The wind howled and the water rose. The images were heartbreaking: elderly women sitting in easy chairs seemed common enough except they were surrounded by water, homes were broken open like so many eggs, roadways looked like rivers, and the faces of God's people were stricken with fear.
There are two sides to every storm, in a spiritual sense. Each brings us closer to God. The first one is more apparent because it is so visceral. The pain of the storm is mirrored in the pain of our lives. Each day in differing degrees, people and communities all around the world are frightened, hurt, destroyed. It may not be as widespread or public as this hurricane, but there is devastation all around us. Sometimes, the damage is within us or those we love. So we pray, and we join our suffering to Christ's passion. We throw ourselves at His feet, at His mercy, and beg for healing, comfort, sustenance, relief, or whatever it is that has left us.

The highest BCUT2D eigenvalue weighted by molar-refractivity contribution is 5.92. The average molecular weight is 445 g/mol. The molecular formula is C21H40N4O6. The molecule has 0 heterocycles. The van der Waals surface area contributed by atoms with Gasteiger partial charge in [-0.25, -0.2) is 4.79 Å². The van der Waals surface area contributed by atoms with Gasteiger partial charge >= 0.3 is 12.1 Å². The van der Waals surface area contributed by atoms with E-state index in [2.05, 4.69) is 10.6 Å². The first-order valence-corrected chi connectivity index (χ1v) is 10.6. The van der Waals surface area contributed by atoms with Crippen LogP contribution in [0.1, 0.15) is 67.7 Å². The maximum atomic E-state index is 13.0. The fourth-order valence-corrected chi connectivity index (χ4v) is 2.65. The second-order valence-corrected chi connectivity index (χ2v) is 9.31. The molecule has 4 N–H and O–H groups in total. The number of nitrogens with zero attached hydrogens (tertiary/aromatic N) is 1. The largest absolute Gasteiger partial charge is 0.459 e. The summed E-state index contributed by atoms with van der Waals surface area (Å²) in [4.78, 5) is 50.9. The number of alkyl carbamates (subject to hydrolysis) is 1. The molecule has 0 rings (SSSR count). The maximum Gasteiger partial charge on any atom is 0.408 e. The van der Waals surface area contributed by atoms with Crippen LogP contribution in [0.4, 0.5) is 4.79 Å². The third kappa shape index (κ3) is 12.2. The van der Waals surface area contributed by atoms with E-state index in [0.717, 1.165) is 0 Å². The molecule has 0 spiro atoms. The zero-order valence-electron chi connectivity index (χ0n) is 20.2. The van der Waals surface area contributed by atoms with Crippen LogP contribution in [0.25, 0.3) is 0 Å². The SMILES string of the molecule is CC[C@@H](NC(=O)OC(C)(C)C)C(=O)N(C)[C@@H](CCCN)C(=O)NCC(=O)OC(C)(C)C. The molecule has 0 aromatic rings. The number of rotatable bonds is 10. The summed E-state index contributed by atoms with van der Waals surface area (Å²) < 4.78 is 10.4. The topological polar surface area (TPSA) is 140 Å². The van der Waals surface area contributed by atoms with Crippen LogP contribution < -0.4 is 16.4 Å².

The other side is more subtle. Within these terrible tragedies writ large, we are drawn to the resurrection stories. You see, we are searching for Him in the darkness. We see Him and know we are not alone, and we draw strength and courage from these experiences. Grace leads us to miraculous places far beyond what we think we are capable of during times like these. All things work together for good, Saint Paul tells us. So we press "like" on that post about the Cajun Navy, and we share the story and photo of the priest in his kayak, and we shed a tear to see within the rubble our Blessed Mother stands unscathed. In these images, we see the face of God. We hear our prayers answered, we know we are loved and not alone.
So look carefully into the storm and its aftermath -- whether the storm is Harvey or Charlottesville or your own struggle -- look for the face of God there. Don't miss it in the maelstrom. And having seen Him, then become His instrument in your own way. Perhaps begin in prayer, we all pray especially when we are in pain, but then act. Do something for someone else, for someone you don't know. Not for the selfie but for the service. Give what you can, do what you can. His hands are not just for likes and tweets and shares. His hands are for holding, and healing, and rebuilding. If we can enter into His passion when we are in pain, then let us enter into His Resurrection when we care for our neighbor. In this storm, see the face of God, be the hands of God. Instead of asking for His love and mercy, be His love and mercy. Now's your chance.